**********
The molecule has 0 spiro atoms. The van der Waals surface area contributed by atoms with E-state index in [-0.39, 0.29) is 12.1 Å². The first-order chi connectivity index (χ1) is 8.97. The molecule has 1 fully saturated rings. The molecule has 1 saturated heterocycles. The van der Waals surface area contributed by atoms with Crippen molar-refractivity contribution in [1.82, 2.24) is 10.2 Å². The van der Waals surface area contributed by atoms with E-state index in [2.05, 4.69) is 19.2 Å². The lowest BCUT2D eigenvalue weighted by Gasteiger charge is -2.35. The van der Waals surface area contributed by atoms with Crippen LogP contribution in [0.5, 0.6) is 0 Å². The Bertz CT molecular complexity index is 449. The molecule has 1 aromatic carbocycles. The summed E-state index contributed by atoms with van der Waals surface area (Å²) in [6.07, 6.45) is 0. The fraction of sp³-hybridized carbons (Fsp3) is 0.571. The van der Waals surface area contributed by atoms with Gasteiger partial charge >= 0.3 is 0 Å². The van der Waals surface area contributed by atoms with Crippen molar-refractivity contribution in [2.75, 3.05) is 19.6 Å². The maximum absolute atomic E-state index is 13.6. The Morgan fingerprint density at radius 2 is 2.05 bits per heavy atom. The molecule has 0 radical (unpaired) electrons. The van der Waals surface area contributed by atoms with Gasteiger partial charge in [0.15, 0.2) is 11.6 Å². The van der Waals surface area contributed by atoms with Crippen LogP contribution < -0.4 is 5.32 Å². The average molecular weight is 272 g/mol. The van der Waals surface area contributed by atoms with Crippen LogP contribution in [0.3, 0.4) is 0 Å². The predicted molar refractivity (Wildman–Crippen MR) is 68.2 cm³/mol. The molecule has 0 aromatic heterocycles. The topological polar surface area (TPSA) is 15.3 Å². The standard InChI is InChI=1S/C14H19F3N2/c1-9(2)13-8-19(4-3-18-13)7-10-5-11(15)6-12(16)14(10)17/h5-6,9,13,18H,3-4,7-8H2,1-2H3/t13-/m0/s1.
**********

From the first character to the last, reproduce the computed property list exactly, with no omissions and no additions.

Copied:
The molecule has 0 spiro atoms. The van der Waals surface area contributed by atoms with E-state index in [-0.39, 0.29) is 12.1 Å². The first-order chi connectivity index (χ1) is 8.97. The molecule has 1 fully saturated rings. The molecule has 1 saturated heterocycles. The van der Waals surface area contributed by atoms with Crippen molar-refractivity contribution in [1.82, 2.24) is 10.2 Å². The van der Waals surface area contributed by atoms with E-state index in [2.05, 4.69) is 19.2 Å². The lowest BCUT2D eigenvalue weighted by Gasteiger charge is -2.35. The van der Waals surface area contributed by atoms with Crippen LogP contribution in [0.5, 0.6) is 0 Å². The Bertz CT molecular complexity index is 449. The molecule has 1 aromatic carbocycles. The summed E-state index contributed by atoms with van der Waals surface area (Å²) in [6.07, 6.45) is 0. The fraction of sp³-hybridized carbons (Fsp3) is 0.571. The van der Waals surface area contributed by atoms with Gasteiger partial charge >= 0.3 is 0 Å². The van der Waals surface area contributed by atoms with Crippen molar-refractivity contribution in [2.75, 3.05) is 19.6 Å². The maximum absolute atomic E-state index is 13.6. The Morgan fingerprint density at radius 2 is 2.05 bits per heavy atom. The molecule has 0 radical (unpaired) electrons. The van der Waals surface area contributed by atoms with Gasteiger partial charge in [0.15, 0.2) is 11.6 Å². The van der Waals surface area contributed by atoms with Crippen LogP contribution < -0.4 is 5.32 Å². The average molecular weight is 272 g/mol. The van der Waals surface area contributed by atoms with Crippen LogP contribution in [0.3, 0.4) is 0 Å². The predicted molar refractivity (Wildman–Crippen MR) is 68.2 cm³/mol. The molecule has 0 aromatic heterocycles. The topological polar surface area (TPSA) is 15.3 Å². The standard InChI is InChI=1S/C14H19F3N2/c1-9(2)13-8-19(4-3-18-13)7-10-5-11(15)6-12(16)14(10)17/h5-6,9,13,18H,3-4,7-8H2,1-2H3/t13-/m0/s1.